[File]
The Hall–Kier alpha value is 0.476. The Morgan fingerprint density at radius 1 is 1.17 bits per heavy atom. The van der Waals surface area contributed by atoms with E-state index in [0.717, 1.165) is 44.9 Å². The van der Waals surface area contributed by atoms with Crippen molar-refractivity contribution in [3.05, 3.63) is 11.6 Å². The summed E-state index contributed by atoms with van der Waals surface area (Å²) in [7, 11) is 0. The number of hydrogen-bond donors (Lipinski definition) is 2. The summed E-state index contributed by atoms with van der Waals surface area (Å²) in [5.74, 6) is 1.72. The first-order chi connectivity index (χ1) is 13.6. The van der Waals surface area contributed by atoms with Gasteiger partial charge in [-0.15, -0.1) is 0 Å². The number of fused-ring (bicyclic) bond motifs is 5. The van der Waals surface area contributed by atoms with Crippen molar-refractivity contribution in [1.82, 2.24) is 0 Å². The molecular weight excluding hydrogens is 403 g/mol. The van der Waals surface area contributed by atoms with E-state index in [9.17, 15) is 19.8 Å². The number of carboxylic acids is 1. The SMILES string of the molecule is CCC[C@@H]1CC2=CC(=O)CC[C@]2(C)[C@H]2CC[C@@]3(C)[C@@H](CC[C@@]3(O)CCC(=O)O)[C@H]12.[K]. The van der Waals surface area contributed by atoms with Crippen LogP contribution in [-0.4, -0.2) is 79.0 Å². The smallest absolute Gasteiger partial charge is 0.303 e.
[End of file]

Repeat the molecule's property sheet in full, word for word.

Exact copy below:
The Hall–Kier alpha value is 0.476. The Morgan fingerprint density at radius 1 is 1.17 bits per heavy atom. The van der Waals surface area contributed by atoms with E-state index in [0.717, 1.165) is 44.9 Å². The van der Waals surface area contributed by atoms with Crippen molar-refractivity contribution in [3.05, 3.63) is 11.6 Å². The summed E-state index contributed by atoms with van der Waals surface area (Å²) in [7, 11) is 0. The number of hydrogen-bond donors (Lipinski definition) is 2. The summed E-state index contributed by atoms with van der Waals surface area (Å²) in [5.74, 6) is 1.72. The first-order chi connectivity index (χ1) is 13.6. The van der Waals surface area contributed by atoms with Gasteiger partial charge in [-0.15, -0.1) is 0 Å². The number of fused-ring (bicyclic) bond motifs is 5. The van der Waals surface area contributed by atoms with Crippen molar-refractivity contribution in [1.82, 2.24) is 0 Å². The molecular weight excluding hydrogens is 403 g/mol. The van der Waals surface area contributed by atoms with E-state index in [9.17, 15) is 19.8 Å². The number of carboxylic acids is 1. The SMILES string of the molecule is CCC[C@@H]1CC2=CC(=O)CC[C@]2(C)[C@H]2CC[C@@]3(C)[C@@H](CC[C@@]3(O)CCC(=O)O)[C@H]12.[K]. The van der Waals surface area contributed by atoms with Crippen LogP contribution in [-0.4, -0.2) is 79.0 Å². The smallest absolute Gasteiger partial charge is 0.303 e.